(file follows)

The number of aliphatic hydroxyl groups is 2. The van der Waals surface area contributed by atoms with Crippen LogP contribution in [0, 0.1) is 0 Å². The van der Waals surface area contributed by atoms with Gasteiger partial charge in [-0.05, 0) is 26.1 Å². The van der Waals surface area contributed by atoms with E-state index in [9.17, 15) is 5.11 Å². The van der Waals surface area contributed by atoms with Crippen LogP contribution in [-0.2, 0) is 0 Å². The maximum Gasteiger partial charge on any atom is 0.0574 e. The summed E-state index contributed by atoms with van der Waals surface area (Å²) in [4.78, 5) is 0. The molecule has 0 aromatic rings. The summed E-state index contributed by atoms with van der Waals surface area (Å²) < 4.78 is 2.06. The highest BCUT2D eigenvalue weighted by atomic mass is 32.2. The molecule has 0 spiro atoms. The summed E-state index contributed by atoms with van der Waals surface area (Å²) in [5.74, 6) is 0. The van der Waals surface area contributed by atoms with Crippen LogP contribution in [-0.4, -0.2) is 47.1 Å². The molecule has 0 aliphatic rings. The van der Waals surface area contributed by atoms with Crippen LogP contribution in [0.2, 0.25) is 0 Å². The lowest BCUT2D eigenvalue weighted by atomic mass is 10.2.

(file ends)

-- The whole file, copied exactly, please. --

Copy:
The number of aliphatic hydroxyl groups is 2. The van der Waals surface area contributed by atoms with Crippen LogP contribution in [0, 0.1) is 0 Å². The van der Waals surface area contributed by atoms with Gasteiger partial charge in [-0.05, 0) is 26.1 Å². The van der Waals surface area contributed by atoms with E-state index in [9.17, 15) is 5.11 Å². The van der Waals surface area contributed by atoms with Crippen LogP contribution in [-0.2, 0) is 0 Å². The maximum Gasteiger partial charge on any atom is 0.0574 e. The summed E-state index contributed by atoms with van der Waals surface area (Å²) in [4.78, 5) is 0. The molecule has 0 aromatic rings. The summed E-state index contributed by atoms with van der Waals surface area (Å²) < 4.78 is 2.06. The highest BCUT2D eigenvalue weighted by atomic mass is 32.2. The molecule has 0 spiro atoms. The summed E-state index contributed by atoms with van der Waals surface area (Å²) in [5.74, 6) is 0. The van der Waals surface area contributed by atoms with Crippen LogP contribution in [-0.4, -0.2) is 47.1 Å². The molecule has 0 aliphatic rings. The van der Waals surface area contributed by atoms with Crippen LogP contribution in [0.2, 0.25) is 0 Å². The lowest BCUT2D eigenvalue weighted by atomic mass is 10.2.